And there’s work to do. Almost everything is still brown and probably more than a little mushy, but there are also a few flowers around. You can use your imagination. You can let it go, sure you can. It’ll be mostly the same. There will be a few more weeds. The paint will peel a little more, and the year will pass and you won’t notice the change without looking. But it’s still there. The walls never fall down until they do.

But if we acknowledge the direction of it all? What then? The Reds just signed Eugenio Suarez to a long extension. Suarez is a very different player than he was a couple of years ago. Why? Because he decided to change. He decided to work on things. He didn’t have to, but he decided to.

This happens a few times every year around baseball. It’s the best kind of surprise. It’s what makes bad teams suddenly good from time to time. Maybe the front office hasn’t brought in anyone new and exciting. But a few players have worked to change, and suddenly that team that wasn’t very good makes a little bit of noise.

April happens and maybe you think it’s just small-sample size. That’s the rational thing. But you also remember the stories about how this player was working on part of his game, so you hope. And May comes and June and July. And maybe they fade. But maybe they don’t. Maybe that work wasn’t just talk. Maybe it was real and it mattered, and look how much better things have gotten.

All of us have an idea about how we want things to be. With our baseball teams or our yards or our lives. And some of us, maybe, are there. Astros and Cubs fans feel pretty good right now, for the most part. For the rest of us, it’s spring, and we will see. Maybe your team has done the work it needed to do. I hope so. But if not, well, it’s a good time for all of us to step outside and see what’s started to bloom and what else might with just a little work.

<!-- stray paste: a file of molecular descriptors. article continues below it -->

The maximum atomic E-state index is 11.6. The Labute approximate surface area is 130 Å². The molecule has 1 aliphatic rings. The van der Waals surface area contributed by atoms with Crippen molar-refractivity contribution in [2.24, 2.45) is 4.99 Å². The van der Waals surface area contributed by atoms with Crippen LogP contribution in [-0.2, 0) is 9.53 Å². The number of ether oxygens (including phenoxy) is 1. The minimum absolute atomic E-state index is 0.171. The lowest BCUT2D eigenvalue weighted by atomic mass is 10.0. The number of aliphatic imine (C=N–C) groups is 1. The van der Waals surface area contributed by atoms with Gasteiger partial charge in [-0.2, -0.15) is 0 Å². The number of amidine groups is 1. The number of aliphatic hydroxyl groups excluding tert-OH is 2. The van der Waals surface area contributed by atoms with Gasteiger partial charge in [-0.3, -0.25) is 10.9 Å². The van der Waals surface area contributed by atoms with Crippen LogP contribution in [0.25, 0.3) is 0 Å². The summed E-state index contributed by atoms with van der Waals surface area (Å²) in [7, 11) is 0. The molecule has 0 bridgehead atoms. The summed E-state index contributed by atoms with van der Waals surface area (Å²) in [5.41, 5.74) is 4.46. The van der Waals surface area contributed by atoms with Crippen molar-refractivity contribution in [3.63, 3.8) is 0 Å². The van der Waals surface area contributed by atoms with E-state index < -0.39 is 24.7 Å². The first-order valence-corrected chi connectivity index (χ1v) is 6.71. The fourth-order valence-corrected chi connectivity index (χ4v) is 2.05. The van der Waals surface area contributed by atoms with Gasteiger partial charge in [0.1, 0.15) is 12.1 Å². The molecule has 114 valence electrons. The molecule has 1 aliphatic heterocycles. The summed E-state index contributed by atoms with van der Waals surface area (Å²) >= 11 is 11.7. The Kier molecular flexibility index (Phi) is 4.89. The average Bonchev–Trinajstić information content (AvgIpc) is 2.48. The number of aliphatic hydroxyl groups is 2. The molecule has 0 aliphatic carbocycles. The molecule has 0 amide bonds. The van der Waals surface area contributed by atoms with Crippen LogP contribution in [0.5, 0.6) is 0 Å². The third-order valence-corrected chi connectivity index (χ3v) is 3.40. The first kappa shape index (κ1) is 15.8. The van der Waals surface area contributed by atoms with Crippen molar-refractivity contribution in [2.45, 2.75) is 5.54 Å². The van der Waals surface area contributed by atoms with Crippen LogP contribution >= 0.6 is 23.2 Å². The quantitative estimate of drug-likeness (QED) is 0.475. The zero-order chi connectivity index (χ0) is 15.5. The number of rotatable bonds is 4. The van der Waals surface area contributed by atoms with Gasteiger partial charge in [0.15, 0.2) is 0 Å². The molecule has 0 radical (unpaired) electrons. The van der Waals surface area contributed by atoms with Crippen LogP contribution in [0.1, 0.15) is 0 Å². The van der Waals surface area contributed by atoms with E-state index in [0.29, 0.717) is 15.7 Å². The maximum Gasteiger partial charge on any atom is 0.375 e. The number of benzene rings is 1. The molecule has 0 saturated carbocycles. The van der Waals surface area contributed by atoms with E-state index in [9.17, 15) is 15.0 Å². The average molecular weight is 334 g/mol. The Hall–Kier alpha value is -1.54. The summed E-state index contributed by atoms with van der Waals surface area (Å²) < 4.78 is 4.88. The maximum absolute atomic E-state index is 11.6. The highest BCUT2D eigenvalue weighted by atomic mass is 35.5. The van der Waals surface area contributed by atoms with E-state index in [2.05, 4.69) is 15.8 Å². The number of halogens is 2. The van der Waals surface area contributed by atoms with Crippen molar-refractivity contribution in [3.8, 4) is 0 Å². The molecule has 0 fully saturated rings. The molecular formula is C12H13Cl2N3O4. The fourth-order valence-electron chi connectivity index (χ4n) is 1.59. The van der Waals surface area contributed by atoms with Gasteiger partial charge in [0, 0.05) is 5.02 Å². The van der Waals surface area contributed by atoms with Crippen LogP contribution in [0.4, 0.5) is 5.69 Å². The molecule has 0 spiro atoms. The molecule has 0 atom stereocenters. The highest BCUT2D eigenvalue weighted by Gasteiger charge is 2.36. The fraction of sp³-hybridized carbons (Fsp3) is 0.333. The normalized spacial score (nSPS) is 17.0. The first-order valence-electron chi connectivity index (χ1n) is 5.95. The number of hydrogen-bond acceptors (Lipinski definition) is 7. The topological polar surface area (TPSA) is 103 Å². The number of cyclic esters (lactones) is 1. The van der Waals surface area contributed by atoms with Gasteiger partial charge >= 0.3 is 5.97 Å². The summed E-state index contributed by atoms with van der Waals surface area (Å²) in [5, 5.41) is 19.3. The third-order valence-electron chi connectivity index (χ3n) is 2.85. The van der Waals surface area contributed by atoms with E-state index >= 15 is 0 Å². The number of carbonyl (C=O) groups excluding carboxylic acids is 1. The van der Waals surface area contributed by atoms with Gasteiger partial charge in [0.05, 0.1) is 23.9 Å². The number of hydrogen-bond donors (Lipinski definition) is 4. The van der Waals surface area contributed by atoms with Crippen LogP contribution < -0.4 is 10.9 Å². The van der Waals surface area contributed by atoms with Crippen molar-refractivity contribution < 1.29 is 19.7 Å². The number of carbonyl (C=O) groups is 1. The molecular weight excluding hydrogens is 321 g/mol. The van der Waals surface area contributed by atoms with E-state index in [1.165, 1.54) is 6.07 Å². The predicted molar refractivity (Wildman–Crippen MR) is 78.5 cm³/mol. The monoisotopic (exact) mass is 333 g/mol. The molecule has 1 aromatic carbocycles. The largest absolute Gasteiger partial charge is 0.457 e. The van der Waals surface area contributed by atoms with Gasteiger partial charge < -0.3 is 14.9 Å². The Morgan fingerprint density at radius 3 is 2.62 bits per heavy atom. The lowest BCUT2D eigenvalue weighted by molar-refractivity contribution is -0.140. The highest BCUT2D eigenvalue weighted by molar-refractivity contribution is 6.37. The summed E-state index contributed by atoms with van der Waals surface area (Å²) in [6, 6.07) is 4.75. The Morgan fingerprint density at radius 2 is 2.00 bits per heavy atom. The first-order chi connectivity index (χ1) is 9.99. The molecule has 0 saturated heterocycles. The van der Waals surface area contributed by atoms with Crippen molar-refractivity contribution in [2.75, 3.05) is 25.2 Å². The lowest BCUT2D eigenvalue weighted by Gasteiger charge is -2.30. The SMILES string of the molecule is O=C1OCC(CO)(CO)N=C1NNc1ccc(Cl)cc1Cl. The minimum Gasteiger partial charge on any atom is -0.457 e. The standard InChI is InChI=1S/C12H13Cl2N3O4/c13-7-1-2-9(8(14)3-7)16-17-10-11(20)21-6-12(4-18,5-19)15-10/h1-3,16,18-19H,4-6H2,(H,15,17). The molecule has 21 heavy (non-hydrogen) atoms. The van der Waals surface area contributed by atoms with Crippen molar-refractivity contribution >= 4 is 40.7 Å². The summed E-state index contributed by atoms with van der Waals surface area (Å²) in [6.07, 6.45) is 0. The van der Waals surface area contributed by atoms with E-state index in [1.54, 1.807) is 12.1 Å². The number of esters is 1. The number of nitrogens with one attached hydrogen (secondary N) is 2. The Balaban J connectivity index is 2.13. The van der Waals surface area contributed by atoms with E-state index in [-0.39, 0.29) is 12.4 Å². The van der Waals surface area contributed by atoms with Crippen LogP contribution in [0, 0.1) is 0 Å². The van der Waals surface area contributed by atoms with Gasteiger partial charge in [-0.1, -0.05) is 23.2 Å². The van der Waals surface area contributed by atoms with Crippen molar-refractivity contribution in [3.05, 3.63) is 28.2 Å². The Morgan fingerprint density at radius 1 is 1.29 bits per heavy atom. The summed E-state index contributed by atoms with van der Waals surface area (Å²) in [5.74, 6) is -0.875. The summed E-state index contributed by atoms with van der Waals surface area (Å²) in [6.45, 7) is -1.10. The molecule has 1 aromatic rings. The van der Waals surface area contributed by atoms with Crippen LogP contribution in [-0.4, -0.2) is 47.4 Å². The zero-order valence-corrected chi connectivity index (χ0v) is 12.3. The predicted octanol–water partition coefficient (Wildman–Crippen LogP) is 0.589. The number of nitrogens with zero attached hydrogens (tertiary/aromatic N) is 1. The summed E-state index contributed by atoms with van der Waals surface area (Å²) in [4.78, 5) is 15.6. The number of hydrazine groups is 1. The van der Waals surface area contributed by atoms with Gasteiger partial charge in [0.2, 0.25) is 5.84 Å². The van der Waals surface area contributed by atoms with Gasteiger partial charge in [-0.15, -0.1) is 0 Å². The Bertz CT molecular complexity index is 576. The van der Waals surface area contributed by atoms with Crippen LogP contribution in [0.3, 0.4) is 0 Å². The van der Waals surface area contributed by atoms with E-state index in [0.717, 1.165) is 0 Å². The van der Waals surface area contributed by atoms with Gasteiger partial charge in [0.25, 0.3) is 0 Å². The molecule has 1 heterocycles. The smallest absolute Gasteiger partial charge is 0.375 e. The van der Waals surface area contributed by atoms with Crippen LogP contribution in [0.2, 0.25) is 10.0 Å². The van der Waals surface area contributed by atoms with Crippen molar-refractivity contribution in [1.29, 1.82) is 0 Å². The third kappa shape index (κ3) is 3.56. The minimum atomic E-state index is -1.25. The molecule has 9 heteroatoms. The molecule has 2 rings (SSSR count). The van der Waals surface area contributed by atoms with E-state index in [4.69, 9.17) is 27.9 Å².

A Hardball Times Update
Goodbye for now.

Jason teaches high school English, writes fiction, runs a small writing program and writes about education and literature. He also writes for Redleg Nation and both writes and edits for The Hardball Times. Follow him on Twitter @JasonLinden, visit his website or email him here.
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6 years ago

Very nice.

Dennis Bedard
6 years ago

To steal from Samuel Johnson, Opening Day is like a second marriage, a triumph of hope over experience.

Las Vegas Wildcards
6 years ago

Yes, change is inevitable, both in sports, and in life. But unlike the baseball team we follow, we are the captains of own own ships. Life shouldn’t be a dreary exercise expecting not to wind up in a satisfactory place. Like a successful baseball team, one should cultivate talent, and put in the work to reach a desired objective. Nobody deserves anything, it’s a grind.

6 years ago

I’d like to add one more thing: be more patient to people new to this industry! We all were in their shoes and shouldn’t forget how it feels, as says essay writing service about students.